If Dave Robinson is inducted into the Pro Football Hall of Fame next year, he’s prepared to celebrate in a most unusual setting: the cemetery.
Former Green Bay Packer Robinson, a Mount Laurel native and Moorestown High School graduate (1959), doesn’t want to share the same fate as an acquaintance who missed the cut some years ago and afterward had to endure an endless evening of pity and sympathy.
“If I don’t make it, I don’t want to be in New Orleans (site of Super Bowl XLVII) and have all those sad looks and pats on the back,” said Robinson.
He’d much rather spend his time with his late wife, Elaine, and two (of three) sons, all of whom are buried in Lakeview Memorial Park in Cinnaminson.
“If I am elected (to the Hall of Fame), I’ll be close to let them know we did it,” Robinson said.
He’s been down this road before. Robinson was up for induction to the Hall of Fame back in 1989, as a modern-era candidate. Robinson, an All-Pro linebacker, played more than a decade in the NFL—most of it as a Packer—and won three world championships with Green Bay in 1965, ‘66 and ‘67.
He missed the cut in ‘89, though “someone told me I was real close,” he said.
Robinson is up for induction again, this time as one of two senior candidates, the other being defensive tackle Curley Culp.
‘He was great at every level’
Though Moorestown certainly isn’t short on sports legends, Robinson stands out among the rest, according to Lenny Wagner, a trustee at the Historical Society of Moorestown, and not just because of his achievements as a professional athlete.
Robinson was a four-sport student athlete at Moorestown High School, playing baseball, basketball and track, in addition to football, and excelling at every one.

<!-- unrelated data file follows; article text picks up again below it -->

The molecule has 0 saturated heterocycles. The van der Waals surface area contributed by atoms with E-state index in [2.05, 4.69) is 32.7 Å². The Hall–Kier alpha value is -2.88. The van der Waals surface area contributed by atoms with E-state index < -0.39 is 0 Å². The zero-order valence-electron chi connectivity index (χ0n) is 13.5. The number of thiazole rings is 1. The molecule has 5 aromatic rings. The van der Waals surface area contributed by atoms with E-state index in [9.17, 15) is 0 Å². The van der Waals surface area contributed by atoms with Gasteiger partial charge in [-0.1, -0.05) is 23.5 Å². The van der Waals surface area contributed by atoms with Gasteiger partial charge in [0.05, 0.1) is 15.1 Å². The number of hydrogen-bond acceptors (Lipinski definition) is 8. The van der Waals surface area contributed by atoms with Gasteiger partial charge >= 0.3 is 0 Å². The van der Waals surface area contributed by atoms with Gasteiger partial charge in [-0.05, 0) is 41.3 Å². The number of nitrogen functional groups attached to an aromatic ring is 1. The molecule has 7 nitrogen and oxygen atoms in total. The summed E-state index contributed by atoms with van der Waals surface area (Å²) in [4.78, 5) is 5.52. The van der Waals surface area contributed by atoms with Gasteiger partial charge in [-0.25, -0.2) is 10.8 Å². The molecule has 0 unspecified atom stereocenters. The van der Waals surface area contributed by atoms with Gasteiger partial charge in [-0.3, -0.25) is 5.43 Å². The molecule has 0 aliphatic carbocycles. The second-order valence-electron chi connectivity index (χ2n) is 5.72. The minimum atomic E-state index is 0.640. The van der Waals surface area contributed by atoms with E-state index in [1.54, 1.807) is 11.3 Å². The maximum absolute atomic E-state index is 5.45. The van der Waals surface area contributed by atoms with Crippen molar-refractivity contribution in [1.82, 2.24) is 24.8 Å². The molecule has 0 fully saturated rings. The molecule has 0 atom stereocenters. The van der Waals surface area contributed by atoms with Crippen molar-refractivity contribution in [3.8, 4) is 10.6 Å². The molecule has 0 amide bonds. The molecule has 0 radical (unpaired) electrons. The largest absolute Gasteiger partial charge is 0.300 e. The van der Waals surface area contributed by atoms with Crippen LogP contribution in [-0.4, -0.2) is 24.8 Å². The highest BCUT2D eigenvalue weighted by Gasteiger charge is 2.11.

“He was great at every level,” said Wagner. “If he never played another sport after he left high school and you were doing the sports legends of Moorestown, he’d be right in there.”
Robinson was among the athletes showcased in the “Sports Legends of Moorestown” exhibit at the Historical Society two years ago, alongside Joe Burk, the “Babe Ruth of rowing,” according to Wagner; All-American lacrosse and field hockey player Mary McCarthy Stefano; Al LeConey, gold medalist in the 4x100 relay at the 1924 Olympics, and many others.
“Someone from Moorestown has played in the Super Bowl, the World Series, Wimbledon, the U.S. Open (golf and tennis). Someone from Moorestown has won a gold medal,” Wagner said. “Which is pretty remarkable for a small town.”
The hardest job in America
Aside from his on-the-field accolades—including a remarkable career as a student athlete at Moorestown High School and Penn State—Robinson’s professional career is notable for one other reason: He was the first black linebacker to start in the NFL.
It was uncommon for teams to draft African-American players back then, he said. “(Vince) Lombardi was ahead of his time.”
It’s hard in 2012 to truly realize what life was like for black athletes in the ‘60s—Robinson was drafted to the Packers before the passage of the Civil Rights Act of 1964—and he relayed the hardships he, and particularly his wife, endured at the beginning.
“She’s a black lady, with two children … in a strange town,” he said. “Green Bay was an all-white town, you know.”
There were African-American women in Green Bay at the time, Robinson said, but many of them were go-go dancers, and many of them were prostitutes, which is how Elaine Robinson was often treated by white men on the street who didn’t know her husband was a burly Packers linebacker.
“One of the hardest jobs in America was to be the wife of an NFL player … I could talk for a half-hour about the things she had to endure,” Robinson said. “I wish she could share this with me.”
Which is why, the day of the induction ceremony, held the Saturday before the Super Bowl, Robinson thinks he’d rather be sitting in a South Jersey cemetery with the people he loves most in the world, than on the edge of his seat in a banquet hall surrounded by strangers.
Robinson has co-authored two books: The Lombardi Legacy: Thirty People Who Were Touched By Greatness, and Lombardi’s Left Side.